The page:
The castle of indolence: an allegorical poem. Written in imitation of Spenser. By James Thomson. London: printed for A. Millar, over against Catherine-Street, in the Strand, MDCCXLVIII., 1748. [2],81,[3]p.; 4⁰. (ESTC T20324; Foxon T181; OTA K029946.000)

  • THE CASTLE OF INDOLENCE: AN ALLEGORICAL POEM.

    Written in IMITATION of SPENSER.

    By JAMES THOMSON.

    LONDON: Printed for A. MILLAR, over against Catherine-street, in the Strand. M DCC XLVIII.

  • THE CASTLE OF INDOLENCE.
  • FINIS.
  • ADVERTISEMENT.

    THIS Poem being writ in the Manner of Spenser, the obsolete Words, and a Simplicity of Diction in some of the Lines, which borders on the Ludicrous, were necessary to make the Imitation more perfect. And the Stile of that admirable Poet, as well as the Measure in which he wrote, are as it were appropriated by Custom to all Allegorical Poems writ in our Language; just as in French the Stile of Marot who lived under Francis I. has been used in Tales, and familiar Epistles, by the politest Writers of the Age of Louis XIV.

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    EXPLANATION of the obsolete Words used in this POEM.
    • ARchimage — The chief, or greatest of Magicians or Enchanters.
    • Atween — between.
    • Bale — Sorrow, Trouble, Misfortune.
    • Benempt — named.
    • Blazon — Painting, Displaying.
    • Carol — to sing Songs of Joy.
    • Certes — certainly.
    • Eath — easy.
    • Eftsoons — immediately, often, afterwards.
    • Gear or Geer — Furniture, Equipage, Dress.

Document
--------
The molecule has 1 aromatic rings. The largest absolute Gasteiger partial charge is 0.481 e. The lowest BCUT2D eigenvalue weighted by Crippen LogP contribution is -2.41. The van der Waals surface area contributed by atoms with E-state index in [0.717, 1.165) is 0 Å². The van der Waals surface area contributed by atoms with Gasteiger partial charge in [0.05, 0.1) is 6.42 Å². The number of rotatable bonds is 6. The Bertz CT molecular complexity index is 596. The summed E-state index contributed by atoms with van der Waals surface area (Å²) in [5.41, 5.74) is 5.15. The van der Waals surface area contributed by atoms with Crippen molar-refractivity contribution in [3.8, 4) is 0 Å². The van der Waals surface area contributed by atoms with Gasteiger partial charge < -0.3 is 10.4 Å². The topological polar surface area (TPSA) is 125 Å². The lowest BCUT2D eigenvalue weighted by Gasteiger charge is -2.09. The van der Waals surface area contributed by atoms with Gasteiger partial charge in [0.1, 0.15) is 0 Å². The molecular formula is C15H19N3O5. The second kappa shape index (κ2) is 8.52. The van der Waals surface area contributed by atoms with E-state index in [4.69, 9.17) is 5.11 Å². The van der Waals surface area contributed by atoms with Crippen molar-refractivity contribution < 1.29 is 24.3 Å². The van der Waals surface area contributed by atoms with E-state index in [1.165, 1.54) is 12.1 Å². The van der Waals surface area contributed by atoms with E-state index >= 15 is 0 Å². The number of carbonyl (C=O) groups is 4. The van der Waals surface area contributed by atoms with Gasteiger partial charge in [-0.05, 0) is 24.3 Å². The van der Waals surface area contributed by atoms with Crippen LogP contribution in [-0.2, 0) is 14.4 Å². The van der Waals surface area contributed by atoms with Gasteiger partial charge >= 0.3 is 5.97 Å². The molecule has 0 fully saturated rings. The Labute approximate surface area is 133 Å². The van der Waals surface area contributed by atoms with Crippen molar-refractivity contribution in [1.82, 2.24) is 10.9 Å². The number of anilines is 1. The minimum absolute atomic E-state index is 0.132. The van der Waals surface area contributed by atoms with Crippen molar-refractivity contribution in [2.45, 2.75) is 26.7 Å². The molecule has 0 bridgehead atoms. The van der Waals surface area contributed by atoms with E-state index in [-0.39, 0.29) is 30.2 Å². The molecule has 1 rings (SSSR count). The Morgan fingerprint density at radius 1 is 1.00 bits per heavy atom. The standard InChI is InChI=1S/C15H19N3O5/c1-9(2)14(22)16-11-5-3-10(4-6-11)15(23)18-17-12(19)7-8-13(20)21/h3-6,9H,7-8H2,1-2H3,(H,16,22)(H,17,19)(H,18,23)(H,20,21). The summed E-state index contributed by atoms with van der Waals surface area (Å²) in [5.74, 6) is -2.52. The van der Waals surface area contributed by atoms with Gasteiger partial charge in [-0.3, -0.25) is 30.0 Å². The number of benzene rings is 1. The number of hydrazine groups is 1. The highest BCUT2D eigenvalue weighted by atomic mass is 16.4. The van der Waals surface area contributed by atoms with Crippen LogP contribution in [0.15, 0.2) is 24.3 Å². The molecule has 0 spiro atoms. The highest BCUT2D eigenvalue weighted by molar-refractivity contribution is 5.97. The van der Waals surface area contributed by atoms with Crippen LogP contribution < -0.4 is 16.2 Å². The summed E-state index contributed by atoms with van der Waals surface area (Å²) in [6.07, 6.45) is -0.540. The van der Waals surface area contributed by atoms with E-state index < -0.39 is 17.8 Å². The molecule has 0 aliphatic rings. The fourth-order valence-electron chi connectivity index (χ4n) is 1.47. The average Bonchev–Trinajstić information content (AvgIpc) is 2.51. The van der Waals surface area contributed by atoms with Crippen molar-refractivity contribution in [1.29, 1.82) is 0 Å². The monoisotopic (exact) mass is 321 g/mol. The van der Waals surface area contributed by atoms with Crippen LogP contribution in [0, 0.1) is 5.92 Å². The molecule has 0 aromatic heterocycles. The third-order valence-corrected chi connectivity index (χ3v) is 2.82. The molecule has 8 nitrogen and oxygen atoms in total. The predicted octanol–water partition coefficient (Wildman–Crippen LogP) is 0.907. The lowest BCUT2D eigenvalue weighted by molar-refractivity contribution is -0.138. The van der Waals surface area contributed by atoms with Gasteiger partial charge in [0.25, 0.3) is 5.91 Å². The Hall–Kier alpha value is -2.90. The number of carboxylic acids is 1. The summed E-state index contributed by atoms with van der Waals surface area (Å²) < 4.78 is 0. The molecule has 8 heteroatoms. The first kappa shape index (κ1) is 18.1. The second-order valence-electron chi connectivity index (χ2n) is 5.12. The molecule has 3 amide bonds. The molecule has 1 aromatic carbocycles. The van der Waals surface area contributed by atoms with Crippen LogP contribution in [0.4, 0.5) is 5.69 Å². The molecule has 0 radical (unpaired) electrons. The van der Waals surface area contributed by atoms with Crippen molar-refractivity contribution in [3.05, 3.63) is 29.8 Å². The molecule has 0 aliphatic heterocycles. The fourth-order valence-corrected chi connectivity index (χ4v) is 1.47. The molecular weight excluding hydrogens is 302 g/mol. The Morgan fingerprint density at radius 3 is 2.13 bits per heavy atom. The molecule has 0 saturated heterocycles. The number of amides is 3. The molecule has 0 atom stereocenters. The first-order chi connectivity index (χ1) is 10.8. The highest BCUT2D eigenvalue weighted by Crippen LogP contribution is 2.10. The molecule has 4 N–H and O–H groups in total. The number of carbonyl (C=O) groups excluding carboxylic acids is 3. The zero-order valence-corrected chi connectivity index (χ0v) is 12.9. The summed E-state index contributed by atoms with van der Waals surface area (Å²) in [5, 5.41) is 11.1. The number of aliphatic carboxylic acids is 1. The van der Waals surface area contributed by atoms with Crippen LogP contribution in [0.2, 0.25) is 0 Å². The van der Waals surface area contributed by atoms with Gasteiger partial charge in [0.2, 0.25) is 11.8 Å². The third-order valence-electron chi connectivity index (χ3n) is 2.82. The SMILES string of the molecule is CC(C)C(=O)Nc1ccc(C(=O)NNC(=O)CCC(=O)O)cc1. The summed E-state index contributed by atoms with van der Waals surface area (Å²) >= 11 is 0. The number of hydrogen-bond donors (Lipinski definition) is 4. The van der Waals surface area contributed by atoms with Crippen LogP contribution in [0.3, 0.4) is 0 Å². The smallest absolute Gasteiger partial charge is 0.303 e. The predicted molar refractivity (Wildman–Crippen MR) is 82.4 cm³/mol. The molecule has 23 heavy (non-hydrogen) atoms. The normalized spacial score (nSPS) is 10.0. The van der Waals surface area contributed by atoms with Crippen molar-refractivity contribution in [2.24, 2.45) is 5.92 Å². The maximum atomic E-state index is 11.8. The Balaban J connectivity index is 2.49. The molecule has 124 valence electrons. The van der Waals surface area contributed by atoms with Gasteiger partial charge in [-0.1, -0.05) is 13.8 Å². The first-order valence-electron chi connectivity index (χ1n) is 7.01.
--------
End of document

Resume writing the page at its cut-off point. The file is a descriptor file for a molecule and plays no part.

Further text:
• Glaive — Sword. (Fr.)
    • Han — have.
    • Hight — is named, called.
    • Idless — Idleness.
    • Imp — Child, or Offspring; from the Saxon Impan, to graft or plant.
    • Kest — for cast.
    • Lad — for led.
    • Lea — a Piece of Land, or Meadow.
    • Libbard — Leopard.
    • Lig — to lie.
    • Losel — a loose idle Fellow.
    • Louting — Bowing, Bending.
    • Mell — mingle.
    • Moe — more.
    • Moil — to labour.
    • Muchel or Mochel — much, great.
    • Nathless — nevertheless.
    • Ne — nor.
    • Needments — Necessaries.
    • Noursling — a Nurse, or what is nursed.
    • Noyance — Harm.
    • Perdie — (Fr. par Dieu) an old Oath.
    • Prick'd thro' the Forest — rode thro' the Forest.
    • Sear — dry, burnt-up.
    • Sheen — bright, shining.
    • Sicker — sure, surely.
    • Soot — Sweet, or sweetly.
    • Sooth — true, or Truth.
    • Stound — Misfortune, Pang.
    • Sweltry — Sultry, consuming with Heat.
    • Swink — to labour.
    • Transmew'd — transform'd.
    • Vild — vile.
    • Unkempt — (Lat. incomptus) unadorn'd.
    • Whilom — ere-while, formerly.
    • Wis, for Wist — to know, think, understand.
    • Ween — to think, be of Opinion.
    • Weet — to know; to weet, to wit.
    • Woonne — (a Noun) Dwelling.

    N. B. The Letter Y is frequently placed at the Beginning of a Word, by Spenser, to lengthen it a Syllable.

    • Yborn — born.
    • Yblent, or blent — blended, mingled.
    • Yclad — clad.
    • Ycleped — called, named.
    • Yfere — together.
    • Ymolten — melted.
    • Yode — (Preter Tense of Yede) went.